This case demonstrates the old idiom – don’t go throwing good money at bad.
Here, in the recent case from the Ontario Superior Court, Sinnathamby v The Chesterfield Shop Limited, the Plaintiff, Ms. Sinnathamby, was a fourteen year employee at the defendant Chesterfield Shop. The Plaintiff’s employment was terminated for just cause; the Chesterfield Shop alleged she failed to provide medical documentation to support an absence from work. Conversely, the Plaintiff alleged that she was wrongfully dismissed; that Chesterfield Shop lacked just cause. The Plaintiff argued she was entitled to $1,000 for wrongful dismissal damages and Honda v. Keayes damages (i.e. bad faith damages).
In the result, the court agreed with the Plaintiff, holding that Chesterfield Shop failed to prove it had just cause to terminate her employment. In the court’s view, while the Plaintiff’s behavior was inappropriate, her immediate termination of employment was disproportionate to the misconduct in question. Her failure to provide the doctor’s note in a timely fashion did not amount to misconduct sufficient to justify the summary dismissal of a 14-year employee.
With regard to her wrongful dismissal, the Plaintiff argued that she was entitled to a reasonable notice period between 14 and 18 months given her age (45 years) and 14 years tenure. Conversely, Chesterfield Shop argued that the appropriate notice period was 8 to 10 months, in consideration of the Plaintiff’s low salary ($37,500) and administrative role.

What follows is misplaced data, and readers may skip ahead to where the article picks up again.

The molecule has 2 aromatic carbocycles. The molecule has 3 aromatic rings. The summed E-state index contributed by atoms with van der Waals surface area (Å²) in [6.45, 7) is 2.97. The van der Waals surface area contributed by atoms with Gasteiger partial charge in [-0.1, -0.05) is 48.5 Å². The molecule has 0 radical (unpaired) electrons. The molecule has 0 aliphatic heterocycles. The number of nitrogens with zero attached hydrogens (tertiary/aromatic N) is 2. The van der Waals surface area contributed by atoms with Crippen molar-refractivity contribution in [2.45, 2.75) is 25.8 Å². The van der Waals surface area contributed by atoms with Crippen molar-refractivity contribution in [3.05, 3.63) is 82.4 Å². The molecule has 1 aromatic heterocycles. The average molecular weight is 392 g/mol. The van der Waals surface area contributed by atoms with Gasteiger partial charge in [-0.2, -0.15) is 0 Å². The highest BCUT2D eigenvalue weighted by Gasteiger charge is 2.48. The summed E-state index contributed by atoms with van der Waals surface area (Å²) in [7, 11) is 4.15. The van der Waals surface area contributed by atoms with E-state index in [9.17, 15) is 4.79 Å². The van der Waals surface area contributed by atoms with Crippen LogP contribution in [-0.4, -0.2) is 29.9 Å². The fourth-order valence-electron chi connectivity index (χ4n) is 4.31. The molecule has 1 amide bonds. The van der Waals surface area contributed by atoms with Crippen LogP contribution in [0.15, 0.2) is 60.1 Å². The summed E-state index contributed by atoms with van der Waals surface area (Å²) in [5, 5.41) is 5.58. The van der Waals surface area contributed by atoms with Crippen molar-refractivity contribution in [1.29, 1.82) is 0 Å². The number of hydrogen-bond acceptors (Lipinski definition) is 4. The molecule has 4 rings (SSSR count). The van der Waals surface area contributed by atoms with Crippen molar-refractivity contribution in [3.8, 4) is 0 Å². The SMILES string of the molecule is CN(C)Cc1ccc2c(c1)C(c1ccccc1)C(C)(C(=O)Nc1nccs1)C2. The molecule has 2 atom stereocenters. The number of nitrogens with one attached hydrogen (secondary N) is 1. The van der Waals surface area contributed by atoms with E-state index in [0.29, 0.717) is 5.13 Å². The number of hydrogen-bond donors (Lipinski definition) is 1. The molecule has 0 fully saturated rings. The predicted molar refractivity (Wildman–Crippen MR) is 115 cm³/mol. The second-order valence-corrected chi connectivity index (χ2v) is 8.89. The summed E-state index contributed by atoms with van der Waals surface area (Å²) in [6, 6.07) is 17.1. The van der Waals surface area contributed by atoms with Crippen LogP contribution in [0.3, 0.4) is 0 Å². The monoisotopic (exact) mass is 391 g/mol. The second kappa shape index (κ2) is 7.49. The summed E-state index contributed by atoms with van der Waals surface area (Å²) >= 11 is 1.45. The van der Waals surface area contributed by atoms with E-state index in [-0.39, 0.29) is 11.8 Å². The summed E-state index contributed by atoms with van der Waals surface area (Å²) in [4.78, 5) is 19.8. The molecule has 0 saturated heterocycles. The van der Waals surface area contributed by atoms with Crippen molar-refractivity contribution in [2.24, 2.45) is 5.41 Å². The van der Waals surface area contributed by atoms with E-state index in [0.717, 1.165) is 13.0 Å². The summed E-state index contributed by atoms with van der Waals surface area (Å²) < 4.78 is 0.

In the result, the court sided closer with Chesterfield Shop, concluding that a 10 month notice period was appropriate.
The Plaintiff failed to mitigate her damages. Indeed, the Plaintiff acknowledged that she did not look for new employment for 15 months after the termination of her job. Accordingly, the court reduced her damages, but not as significantly as one might have excepted. The court went easy on her, taking away only 4 months of damages (leaving her with pay in lieu of notice of just six months).
The Plaintiff alleged she had been terminated in bad faith and that Chesterfield Shop was liable for Honda v. Keays damages.
Nonetheless, the Plaintiff’s bad faith argument was unsuccessful. The court found that:
- She lacked any medical evidence demonstrating that she suffered mental distress, and;
- Chesterfield Shop genuinely thought that it had sufficient grounds to terminate for cause in the face of her refusal to provide a doctor’s note.
Thus, in the end, the Plaintiff was only awarded $20,904, based on six months’ salary alone.
High Legal Fees
I was shocked to read that the Plaintiff’s legal bill upon the conclusion of the trial was more than $65,000, which is at least more than three times her award ($20,904).
The court did award the Plaintiff a portion of her legal costs (i.e partial indemnity costs) of $23,000 for being marginally successful, as is the court’s usual practice. However, she still came out of this whole matter $25,000 poorer!
Employees must learn from this decision. If you are going to sue and spend the big bucks, you must have attempted to mitigate your damages. Getting your winnings cut in half could pulverize your profitability when accounting for legal expenses. In other words, don’t sue unless you have been looking for a new job!
Employees should also note that this is an outlier case, much more expensive than usual. I cannot explain why this case cost so much, as these reasons are not available in the text of the case, and I wasn’t involved.
Jeff is a lawyer in Toronto who works for a technology startup. Jeff is a frequent lecturer on employment law and is the author of an employment law textbook and various trade journal articles. Jeff is interested in Canadian business, technology and law, and this blog is his platform to share his views and tips in those areas.